Nice to meet you. My 11 y/o has cidp, however, as you mentioned treatment is pretty much the same. Regarding your comments about ivig and the dosing. You stated that you will be getting a loading dose of 1g/kg every other day. 1g is not a loading dose, but a maint. dose . A load consists of 2g/kg. I’m sure you know the formula, but just in case. If you weigh 100lbs, you / your weight by 2.2 which equals 45kg. That is your weight in kg. for a load you multiply it by 2 for 2g/kg which would be 90g. So if you weighed#100 you would get 90 for a load and 45g for maint. In addition, typically a load is administered over 4-5 days consecutiveley. The first time is usually done in a hospital to make sure there are no adverse reactions. Eventually, once you establish a schedule that treats your symptoms you could get the treatments at home. Some even wear a fanny pack and do it at work. The first time you should be sure to insist on a very slow flo rate. Kevin is exceptionally slow, but he has a very difficult time with the reactions. In the begining he would get the aseptic meningitis reaction. It has since subsided in intensity but the headaches still are pretty severe. He still complains of the all over flu like pain, but it to is decreasing in severity, or he is just able to tolerate it more. There will be some kinks you need to work out regarding what rate works best for you. Some other advice would be to pre-medicate with tylenol, benadryl and or motrin/aleve. Also try to inquire if the ivig is s/d or liquid. Many have a tougher time with the s/d (powder) formulation. Refering back to the pre meds, it works best for some to continue the process every 4-6 hours around the clock for the duration of the infusion as well, some continue 2-3 days post. My son included. About your pain, lyrica is a drug used specifically for nerve pain. Your dosage seems kind of low. Others on the site use neurotnin as well, as high as 3600mg daily. Unfortunateley, these medications may affect your ability to function at the capacity necessary to maintain your practice. Actually, the lyrica could be one of the factors for your current dilema of cognitive concearns. The issue of cognitive impairment itself has been discussed many times on the site. My son was affected as well, especially in math and the ability for critical thinking regarding problem solving. There is no documented abstract that I can find that links cidp to cognitive ability, but I know what I see. Perhaps it manifests itself as a result of the overall stress the disease causes therefore indirectly linking it? What do I know. Kevin is not on any pain meds so I know there is no correlation between meds and cognitive impairment. Now that we are 23 months into this and it is under control and he is symptom free w/ivig, I have noticed his stress level is better as well as his ability for critical thinking. Fluke? who knows. The best thing to get from this site is info, use it, digest it, ignore it, whatever works for you. Everyone is so different and what works for one may not work for another. Also, be your best defense attorney for yourself when you go to the doc. Be strong and firm in what you want and expect, otherwise you will get eaten alive. Both literally and figuratively. Best wishes and stay strong.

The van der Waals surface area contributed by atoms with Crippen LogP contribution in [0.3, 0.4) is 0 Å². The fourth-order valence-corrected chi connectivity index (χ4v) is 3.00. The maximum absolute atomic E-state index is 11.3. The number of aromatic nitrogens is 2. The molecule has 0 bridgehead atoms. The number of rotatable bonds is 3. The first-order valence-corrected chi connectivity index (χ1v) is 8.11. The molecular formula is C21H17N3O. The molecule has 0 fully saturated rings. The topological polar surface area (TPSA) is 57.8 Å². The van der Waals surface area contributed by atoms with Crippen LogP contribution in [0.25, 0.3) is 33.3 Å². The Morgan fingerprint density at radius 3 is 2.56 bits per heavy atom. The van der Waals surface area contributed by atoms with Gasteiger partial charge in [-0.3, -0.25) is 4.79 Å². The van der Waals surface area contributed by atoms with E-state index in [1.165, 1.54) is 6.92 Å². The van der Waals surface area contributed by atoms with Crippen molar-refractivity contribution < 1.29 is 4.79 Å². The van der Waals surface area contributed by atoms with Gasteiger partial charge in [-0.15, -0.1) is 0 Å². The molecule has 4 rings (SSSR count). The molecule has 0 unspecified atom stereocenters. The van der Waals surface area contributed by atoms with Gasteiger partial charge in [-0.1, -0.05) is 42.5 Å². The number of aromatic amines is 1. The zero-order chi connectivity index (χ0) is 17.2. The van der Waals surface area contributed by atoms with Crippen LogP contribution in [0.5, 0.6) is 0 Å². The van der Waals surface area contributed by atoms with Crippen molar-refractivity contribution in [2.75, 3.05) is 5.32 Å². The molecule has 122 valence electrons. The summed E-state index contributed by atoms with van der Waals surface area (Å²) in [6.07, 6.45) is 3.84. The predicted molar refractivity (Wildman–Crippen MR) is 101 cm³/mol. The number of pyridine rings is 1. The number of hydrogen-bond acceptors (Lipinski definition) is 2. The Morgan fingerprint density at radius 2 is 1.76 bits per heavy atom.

Dawn Kevies mom